This is a really tough one, and to be honest, I don’t have that figured out! How to escape the blackhole of negativity online is a really, really tough thing. I don’t know how to be online and remain completely unblemished from the “haters.” I’m not even sure if it’s possible. At the end of the day, my big thing is to approach any negative review with kindness. Cliché as it is, kill them with kindness. If that doesn’t work, at the end of the day you have to remind yourself that you can’t always make everyone happy, no matter how much you might try. It doesn’t matter if you’re B2B or B2C, you can’t please everyone. If you did everything in your power to remedy someone’s anguish or dissatisfaction, and you’ve got nothing left in your bag of tricks, don’t get lost in the negativity.
Ok super. Here is the main question of our interview. Based on your experience and success, what are the five most important things one should know in order to create a very successful e-commerce business? Please share a story or an example for each.
- Obsess over your customer’s experience
Think about every interaction your customer is going to have with your brand, and perfect every little detail. Consumers are so savvy today, so it’s worth the blood, sweat and tears to pour over everything.
- Obsess over every aspect of your shipping operations
There is so much that can happen between point A and point Z, so if you aren’t keeping a close eye on how you’re getting your products to your customers, you’re potentially missing out on big cost savings opportunities.
- Ask your customers when they want to receive their packages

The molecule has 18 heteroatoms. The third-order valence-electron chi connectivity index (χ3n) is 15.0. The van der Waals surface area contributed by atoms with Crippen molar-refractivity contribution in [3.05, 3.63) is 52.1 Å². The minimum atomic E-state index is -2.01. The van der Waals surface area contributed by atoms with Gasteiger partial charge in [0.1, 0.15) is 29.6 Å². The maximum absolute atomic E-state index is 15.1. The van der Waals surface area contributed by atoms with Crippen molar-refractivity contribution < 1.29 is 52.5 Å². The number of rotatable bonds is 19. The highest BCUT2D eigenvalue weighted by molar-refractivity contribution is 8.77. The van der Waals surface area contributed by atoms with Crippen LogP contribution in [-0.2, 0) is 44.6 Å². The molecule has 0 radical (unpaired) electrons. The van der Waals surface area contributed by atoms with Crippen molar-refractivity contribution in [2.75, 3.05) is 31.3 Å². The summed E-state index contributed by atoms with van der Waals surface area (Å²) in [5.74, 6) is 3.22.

By asking this question, you can use intelligence software to determine the most cost-effective method of getting your product into your customer’s hand at the time they expect. Businesses can save a ton of money this way. Not only that, you aren’t sacrificing customer experience — you’re getting them involved in your process and meeting their preferences.
- Be willing to deviate from your original plans
Things change all the time in business, especially the last several months during this pandemic. Be fluid and accept deviations from your original plans as they come. You might just come out stronger as a result.
- Expect to be challenged and anticipate changes
Challenges will happen they always do even when they’re least expected. Prepare yourself for the emotional toll they might take!
You are a person of great influence. If you could start a movement that would bring the most amount of good to the most amount of people, what would that be? You never know what your idea can trigger. 🙂
If I wasn’t already devoted to making that movement a reality, then shame on me! I’ll apologize in advance for taking liberties with this question. I’ll reframe it, and instead ask myself what I am doing with the time and resources I have today to affect the most good and the biggest number of people. And that’s to be super intentional and conscious on a daily basis and a grand basis in the way I treat people. I’m going to do the most with what I have, and that’s every interaction with my employees, friends, people I meet throughout my life, to be a positive and happy human. I try to spread that feeling. There’s a lot of individuals in this big old world that need that type of positivity.
How can our readers further follow you online?
Some of the excerpts of my life and of my 6-year-old son are captured on my Instagram: @lukekupersmith
This was very inspiring. Thank you so much for the time you spent with this!